Helmets currently leave soldiers' faces unprotected, allowing explosive forces to blast through.
Adding a face shield to standard-issue helmets could decrease the chances of traumatic brain injury.
Nearly 200,000 service members have been diagnosed with traumatic brain injury since 2000.
The long-term effects of these kinds of injuries are largely unknown.
Adding a face shield to the standard-issue helmet worn by U.S. troops could help protect soldiers from traumatic brain injury, the signature wound of the recent wars in Iraq and Afghanistan. A new study that models how shock waves pass through the head finds that adding a face guard deflects a substantial portion of the blast that otherwise would steamroll its way through the brain.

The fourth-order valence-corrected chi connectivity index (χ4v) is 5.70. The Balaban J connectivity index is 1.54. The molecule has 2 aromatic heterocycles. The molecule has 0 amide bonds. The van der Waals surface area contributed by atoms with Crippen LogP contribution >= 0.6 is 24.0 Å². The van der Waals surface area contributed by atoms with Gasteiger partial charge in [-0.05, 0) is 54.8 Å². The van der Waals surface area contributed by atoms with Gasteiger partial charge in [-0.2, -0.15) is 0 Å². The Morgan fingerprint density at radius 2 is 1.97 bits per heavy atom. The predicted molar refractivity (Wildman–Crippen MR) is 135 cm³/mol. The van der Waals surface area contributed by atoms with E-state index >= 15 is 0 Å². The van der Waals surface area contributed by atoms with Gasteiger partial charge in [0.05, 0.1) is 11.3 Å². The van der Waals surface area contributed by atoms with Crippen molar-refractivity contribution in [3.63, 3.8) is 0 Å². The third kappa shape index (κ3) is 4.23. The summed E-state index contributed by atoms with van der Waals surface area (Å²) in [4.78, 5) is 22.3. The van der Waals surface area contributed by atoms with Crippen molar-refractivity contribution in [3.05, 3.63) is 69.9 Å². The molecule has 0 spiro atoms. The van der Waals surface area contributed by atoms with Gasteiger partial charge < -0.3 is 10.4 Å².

The study, to appear in the Proceedings of the National Academy of Sciences, is part of a spate of new work tackling traumatic brain injury. An estimated 1.5 million Americans sustain mild traumatic brain injury each year, and nearly 200,000 service members have been diagnosed with it since 2000, according to the Armed Forces Health Surveillance Center in Silver Spring, Md. While direct impact, such as banging the head, clearly can injure the brain, the forces endured when explosives send shock waves crashing through the head are much more difficult to characterize.